The new stage module addresses both safety-netted staging of individual content and management of change sets.

It works by tapping into Drupal’s revision system, which already allows you to track changes to content over time and to revert to older content. For specified types of content, any additions or edits are published using the normal Drupal workflow, but on publish, the revision number is pinned at its last blessed point. You can edit or add any number of documents, and they all remain pinned at their pre-edit revision until you roll the whole batch of changes forward. When you roll a batch forward, all the revision numbers are brought to their most recent and pinned there until the next deployment. In the administration section, you identify staging and production servers. If you view an affected node from one of the specified staging hosts, you see the latest copy; if you view it from a production host, you see the pinned version.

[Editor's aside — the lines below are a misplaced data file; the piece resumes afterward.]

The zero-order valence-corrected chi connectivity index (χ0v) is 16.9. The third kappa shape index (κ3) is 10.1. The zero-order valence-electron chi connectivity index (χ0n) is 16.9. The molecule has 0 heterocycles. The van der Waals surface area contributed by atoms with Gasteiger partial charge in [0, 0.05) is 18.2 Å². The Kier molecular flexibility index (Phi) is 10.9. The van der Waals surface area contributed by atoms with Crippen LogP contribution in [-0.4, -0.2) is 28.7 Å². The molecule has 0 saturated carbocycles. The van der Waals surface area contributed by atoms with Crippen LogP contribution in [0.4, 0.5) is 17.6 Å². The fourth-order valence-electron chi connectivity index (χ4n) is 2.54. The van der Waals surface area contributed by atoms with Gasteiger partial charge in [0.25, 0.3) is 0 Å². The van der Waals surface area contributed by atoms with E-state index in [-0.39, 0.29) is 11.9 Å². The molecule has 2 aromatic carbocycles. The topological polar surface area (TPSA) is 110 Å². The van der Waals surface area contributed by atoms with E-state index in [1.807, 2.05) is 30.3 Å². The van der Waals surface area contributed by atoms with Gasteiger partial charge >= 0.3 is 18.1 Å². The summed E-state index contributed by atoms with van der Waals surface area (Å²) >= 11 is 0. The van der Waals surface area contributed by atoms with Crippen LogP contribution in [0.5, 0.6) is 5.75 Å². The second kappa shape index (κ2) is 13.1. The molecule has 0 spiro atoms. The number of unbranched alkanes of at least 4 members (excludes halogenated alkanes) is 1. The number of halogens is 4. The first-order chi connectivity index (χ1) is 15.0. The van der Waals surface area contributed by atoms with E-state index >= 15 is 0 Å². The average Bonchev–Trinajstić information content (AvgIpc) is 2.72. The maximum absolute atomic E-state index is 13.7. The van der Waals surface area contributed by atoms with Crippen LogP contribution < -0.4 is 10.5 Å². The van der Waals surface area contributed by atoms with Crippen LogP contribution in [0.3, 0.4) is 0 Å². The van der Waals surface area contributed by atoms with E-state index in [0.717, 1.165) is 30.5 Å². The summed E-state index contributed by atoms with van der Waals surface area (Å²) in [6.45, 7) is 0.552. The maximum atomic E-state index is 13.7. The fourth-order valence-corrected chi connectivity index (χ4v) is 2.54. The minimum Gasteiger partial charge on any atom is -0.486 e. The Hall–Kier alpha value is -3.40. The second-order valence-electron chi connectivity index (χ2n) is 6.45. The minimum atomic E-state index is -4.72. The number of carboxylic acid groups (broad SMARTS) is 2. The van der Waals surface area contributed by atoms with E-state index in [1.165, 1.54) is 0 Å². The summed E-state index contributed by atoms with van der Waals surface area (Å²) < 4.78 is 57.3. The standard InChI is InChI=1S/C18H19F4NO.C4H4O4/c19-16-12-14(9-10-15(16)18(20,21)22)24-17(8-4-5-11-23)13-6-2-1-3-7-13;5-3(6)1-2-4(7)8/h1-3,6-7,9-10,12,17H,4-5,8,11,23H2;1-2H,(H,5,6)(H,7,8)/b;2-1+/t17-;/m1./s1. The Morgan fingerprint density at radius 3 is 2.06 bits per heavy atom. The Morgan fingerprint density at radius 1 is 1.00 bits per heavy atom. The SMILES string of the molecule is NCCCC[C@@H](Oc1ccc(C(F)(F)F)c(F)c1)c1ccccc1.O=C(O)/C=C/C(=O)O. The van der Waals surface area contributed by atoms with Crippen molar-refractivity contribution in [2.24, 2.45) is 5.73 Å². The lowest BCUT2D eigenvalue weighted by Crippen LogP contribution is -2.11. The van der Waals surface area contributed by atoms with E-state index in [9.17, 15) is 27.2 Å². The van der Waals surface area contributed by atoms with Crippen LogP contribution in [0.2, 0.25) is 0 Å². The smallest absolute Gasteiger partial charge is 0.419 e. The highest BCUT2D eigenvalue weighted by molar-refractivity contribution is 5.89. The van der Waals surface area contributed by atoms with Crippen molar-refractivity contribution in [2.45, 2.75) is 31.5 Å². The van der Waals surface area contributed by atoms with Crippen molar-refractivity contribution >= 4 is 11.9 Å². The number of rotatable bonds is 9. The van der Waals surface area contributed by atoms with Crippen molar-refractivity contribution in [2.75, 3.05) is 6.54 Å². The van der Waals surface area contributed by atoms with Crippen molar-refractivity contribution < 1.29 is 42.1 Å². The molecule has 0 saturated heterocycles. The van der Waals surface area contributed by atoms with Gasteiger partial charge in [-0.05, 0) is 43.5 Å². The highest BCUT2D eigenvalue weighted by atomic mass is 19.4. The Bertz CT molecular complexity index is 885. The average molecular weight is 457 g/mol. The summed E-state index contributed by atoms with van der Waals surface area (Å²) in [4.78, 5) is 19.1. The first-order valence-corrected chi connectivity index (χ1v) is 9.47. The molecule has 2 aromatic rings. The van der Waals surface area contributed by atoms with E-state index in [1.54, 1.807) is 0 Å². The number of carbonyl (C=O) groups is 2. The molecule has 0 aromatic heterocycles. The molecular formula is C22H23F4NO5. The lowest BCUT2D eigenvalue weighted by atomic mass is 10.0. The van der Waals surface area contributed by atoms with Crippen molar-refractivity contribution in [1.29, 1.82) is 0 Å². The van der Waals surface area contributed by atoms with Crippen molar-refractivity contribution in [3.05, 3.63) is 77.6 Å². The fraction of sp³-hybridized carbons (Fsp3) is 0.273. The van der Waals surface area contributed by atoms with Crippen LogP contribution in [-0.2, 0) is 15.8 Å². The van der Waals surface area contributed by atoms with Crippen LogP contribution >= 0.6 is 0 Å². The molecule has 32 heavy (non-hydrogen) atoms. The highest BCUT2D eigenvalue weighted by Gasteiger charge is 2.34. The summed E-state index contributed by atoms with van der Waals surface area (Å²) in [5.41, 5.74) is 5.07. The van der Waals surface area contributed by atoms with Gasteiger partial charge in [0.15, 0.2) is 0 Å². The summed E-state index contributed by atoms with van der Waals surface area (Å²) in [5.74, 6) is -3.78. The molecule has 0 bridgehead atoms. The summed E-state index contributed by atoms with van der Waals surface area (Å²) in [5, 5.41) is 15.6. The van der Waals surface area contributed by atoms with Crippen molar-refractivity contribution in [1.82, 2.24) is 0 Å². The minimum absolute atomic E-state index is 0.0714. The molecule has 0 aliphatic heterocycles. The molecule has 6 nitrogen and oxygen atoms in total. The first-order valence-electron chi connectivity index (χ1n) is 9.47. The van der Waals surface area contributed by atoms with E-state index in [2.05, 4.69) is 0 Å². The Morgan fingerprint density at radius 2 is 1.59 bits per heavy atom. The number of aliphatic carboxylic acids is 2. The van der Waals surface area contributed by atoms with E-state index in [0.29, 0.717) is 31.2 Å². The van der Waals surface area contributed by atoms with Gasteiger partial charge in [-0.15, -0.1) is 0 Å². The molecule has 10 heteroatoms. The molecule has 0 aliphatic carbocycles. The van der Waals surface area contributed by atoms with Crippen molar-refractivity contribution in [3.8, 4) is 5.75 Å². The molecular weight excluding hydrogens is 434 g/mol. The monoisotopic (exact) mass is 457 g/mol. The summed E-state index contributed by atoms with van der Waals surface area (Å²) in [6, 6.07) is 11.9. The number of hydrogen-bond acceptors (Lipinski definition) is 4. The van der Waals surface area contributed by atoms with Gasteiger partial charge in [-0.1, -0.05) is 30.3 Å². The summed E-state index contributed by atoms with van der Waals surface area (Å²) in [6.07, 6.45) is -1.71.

This workflow is ideal for environments in which fairly frequent milestones are deployed. Because of Drupal’s handy dandy revision system, you can compare versions of the content across pushes to see what’s changed.

The module is hot off the presses this morning and so is probably still buggy and feature-poor, but it’s a start.

Flock Eco Edition

Word seems to be getting out that we’re releasing an eco edition of the Flock browser for Earth Day. I haven’t tried it myself yet (we’re doing final QA on the build to make sure it’s in good enough shape to release), but I do know that it comes with all sorts of green-related links and feeds built in (it’s not clear to me whether these will be dumped in along with your existing ones if you’re already a Flock user; back up your profile first just in case) and that it has a green theme (complete with a recycle button in place of the reload button, which is kind of nifty).